Given a continuous mapping $f$ between Euclidean domains (or domains in topological manifolds) of the same (topological) dimension, what are the natural assumptions to conclude that $f$ is open? Here, open means that f maps open sets to open sets.

The only way I know is imposing certain regularity assumption on $f$ to conclude that the fiber of $f$ has zero one-dimensional Hausdorff measure, i.e., $H^1(f^{-1}(y))=0$ for all $y$. Then one invokes a result of C. Titus, G. Young, The extension of interiority, with some applications, Trans. Amer. Math. Soc. 103 (1962) 329–340 to conclude that $f$ is open. Actually, the latter theorem implies that $f$ is both discrete and open. Here discreteness means that the fiber of $f$ does not have accumulation points.

Some update: In the following paper of Bonk and Kleiner, it was proved that a mapping of bounded multiplicity from $X$ to $\mathbb{R}^n$ is open, provided that $X$ is a compact metric space such that every non-empty open subset of $X$ has topological dimension at least $n$.

Bonk, Mario; Kleiner, Bruce Rigidity for quasi-Möbius group actions. J. Differential Geom. 61 (2002), no. 1, 81–106.

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    $\begingroup$ The most natural sufficient condition that comes to mind is that $f$ be a $C^1$ submersion. $\endgroup$ – Georges Elencwajg Dec 3 '13 at 13:46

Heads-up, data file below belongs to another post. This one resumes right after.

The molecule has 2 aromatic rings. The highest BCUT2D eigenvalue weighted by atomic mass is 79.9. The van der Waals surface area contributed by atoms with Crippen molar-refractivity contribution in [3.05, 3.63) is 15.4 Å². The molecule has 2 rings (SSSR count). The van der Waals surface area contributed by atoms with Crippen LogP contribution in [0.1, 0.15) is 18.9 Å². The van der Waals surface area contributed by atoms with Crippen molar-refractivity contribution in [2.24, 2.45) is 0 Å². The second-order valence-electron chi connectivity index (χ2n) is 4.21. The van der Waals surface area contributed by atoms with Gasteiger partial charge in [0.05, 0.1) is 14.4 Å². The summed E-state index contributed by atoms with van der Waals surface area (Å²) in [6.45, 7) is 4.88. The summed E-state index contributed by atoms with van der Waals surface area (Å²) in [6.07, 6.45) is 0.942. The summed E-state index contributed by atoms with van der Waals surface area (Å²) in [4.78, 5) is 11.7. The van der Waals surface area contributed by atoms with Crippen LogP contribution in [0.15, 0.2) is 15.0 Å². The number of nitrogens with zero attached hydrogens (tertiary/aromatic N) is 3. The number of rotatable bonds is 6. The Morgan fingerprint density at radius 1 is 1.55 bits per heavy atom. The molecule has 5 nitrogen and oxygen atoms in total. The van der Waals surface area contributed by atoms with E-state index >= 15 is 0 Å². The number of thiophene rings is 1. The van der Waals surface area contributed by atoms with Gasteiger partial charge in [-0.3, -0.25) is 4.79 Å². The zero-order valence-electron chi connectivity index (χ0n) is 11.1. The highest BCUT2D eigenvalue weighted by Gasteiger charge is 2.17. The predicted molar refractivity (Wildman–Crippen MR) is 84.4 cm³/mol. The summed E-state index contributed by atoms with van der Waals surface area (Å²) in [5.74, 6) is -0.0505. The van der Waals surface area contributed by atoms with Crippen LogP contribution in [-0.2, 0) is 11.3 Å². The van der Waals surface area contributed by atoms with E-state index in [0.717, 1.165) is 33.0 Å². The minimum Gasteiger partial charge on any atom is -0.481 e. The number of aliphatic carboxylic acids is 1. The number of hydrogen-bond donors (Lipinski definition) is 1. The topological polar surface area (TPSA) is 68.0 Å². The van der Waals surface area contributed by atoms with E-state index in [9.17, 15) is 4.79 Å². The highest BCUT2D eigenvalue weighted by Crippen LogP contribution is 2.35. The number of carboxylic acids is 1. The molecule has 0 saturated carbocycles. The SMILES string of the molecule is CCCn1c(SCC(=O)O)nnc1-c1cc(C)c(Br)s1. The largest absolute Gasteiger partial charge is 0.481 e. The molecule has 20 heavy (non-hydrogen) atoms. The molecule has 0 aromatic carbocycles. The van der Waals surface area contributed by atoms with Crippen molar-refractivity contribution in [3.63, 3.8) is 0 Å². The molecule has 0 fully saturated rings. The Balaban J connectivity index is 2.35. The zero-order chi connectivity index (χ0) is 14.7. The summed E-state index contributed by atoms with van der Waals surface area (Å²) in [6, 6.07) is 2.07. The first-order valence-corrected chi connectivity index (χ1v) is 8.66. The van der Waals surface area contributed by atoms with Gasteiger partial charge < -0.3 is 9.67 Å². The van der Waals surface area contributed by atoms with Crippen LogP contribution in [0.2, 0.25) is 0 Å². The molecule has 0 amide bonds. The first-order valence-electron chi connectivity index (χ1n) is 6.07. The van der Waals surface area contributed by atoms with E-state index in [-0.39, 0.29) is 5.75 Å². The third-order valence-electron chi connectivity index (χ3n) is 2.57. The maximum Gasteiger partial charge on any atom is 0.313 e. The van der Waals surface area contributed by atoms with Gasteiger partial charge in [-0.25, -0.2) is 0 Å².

• $\begingroup$ One remark: the discreteness above should be replaced by lightness. Discreteness means that the fiber of f does not have accumulation points. $\endgroup$ – Changyu Guo Dec 3 '13 at 13:59
  • $\begingroup$ There is classical nice sufficient condition (Brouwer): a continuous injective map from an open subset of $\mathbf R^n$ to $\mathbf R^n$ is open. However, it looks like it is superseded by the theorem of Titus-Young you mention. $\endgroup$ – ACL Mar 6 '14 at 13:01
  • $\begingroup$ To ACL: the result you mentioned is the invariance of the domain, which is a simply application of degree theory. Here I am looking for more analytic assumptions on $f$, instead of strong topological assumptions, like you mentioned local injectivity. $\endgroup$ – Changyu Guo Mar 6 '14 at 14:00

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